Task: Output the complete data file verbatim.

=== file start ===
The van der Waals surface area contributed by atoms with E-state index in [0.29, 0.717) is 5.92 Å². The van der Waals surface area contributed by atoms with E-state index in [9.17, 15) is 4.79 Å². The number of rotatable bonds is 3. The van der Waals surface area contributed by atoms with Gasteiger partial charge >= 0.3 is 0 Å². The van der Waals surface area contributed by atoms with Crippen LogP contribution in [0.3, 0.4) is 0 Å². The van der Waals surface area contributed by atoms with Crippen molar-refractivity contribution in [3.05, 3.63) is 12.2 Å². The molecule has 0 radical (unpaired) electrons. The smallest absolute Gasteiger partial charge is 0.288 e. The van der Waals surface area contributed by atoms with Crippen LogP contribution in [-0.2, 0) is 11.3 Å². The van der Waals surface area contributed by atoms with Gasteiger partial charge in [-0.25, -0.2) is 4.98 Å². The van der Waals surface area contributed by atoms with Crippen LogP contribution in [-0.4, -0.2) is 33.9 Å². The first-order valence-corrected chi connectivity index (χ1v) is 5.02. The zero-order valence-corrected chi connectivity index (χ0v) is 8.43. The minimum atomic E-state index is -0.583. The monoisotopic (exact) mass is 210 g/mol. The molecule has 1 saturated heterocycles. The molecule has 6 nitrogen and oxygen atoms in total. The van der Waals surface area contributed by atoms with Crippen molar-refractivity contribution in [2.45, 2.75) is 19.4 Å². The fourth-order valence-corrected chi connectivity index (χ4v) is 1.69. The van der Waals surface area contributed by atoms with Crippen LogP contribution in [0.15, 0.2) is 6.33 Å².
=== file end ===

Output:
The van der Waals surface area contributed by atoms with E-state index in [0.29, 0.717) is 5.92 Å². The van der Waals surface area contributed by atoms with E-state index in [9.17, 15) is 4.79 Å². The number of rotatable bonds is 3. The van der Waals surface area contributed by atoms with Gasteiger partial charge >= 0.3 is 0 Å². The van der Waals surface area contributed by atoms with Crippen LogP contribution in [0.3, 0.4) is 0 Å². The van der Waals surface area contributed by atoms with Crippen molar-refractivity contribution in [3.05, 3.63) is 12.2 Å². The molecule has 0 radical (unpaired) electrons. The smallest absolute Gasteiger partial charge is 0.288 e. The van der Waals surface area contributed by atoms with Crippen LogP contribution in [-0.2, 0) is 11.3 Å². The van der Waals surface area contributed by atoms with Gasteiger partial charge in [-0.25, -0.2) is 4.98 Å². The van der Waals surface area contributed by atoms with Crippen LogP contribution in [-0.4, -0.2) is 33.9 Å². The first-order valence-corrected chi connectivity index (χ1v) is 5.02. The zero-order valence-corrected chi connectivity index (χ0v) is 8.43. The minimum atomic E-state index is -0.583. The monoisotopic (exact) mass is 210 g/mol. The molecule has 1 saturated heterocycles. The molecule has 6 nitrogen and oxygen atoms in total. The van der Waals surface area contributed by atoms with Crippen molar-refractivity contribution in [2.45, 2.75) is 19.4 Å². The fourth-order valence-corrected chi connectivity index (χ4v) is 1.69. The van der Waals surface area contributed by atoms with Crippen LogP contribution in [0.15, 0.2) is 6.33 Å².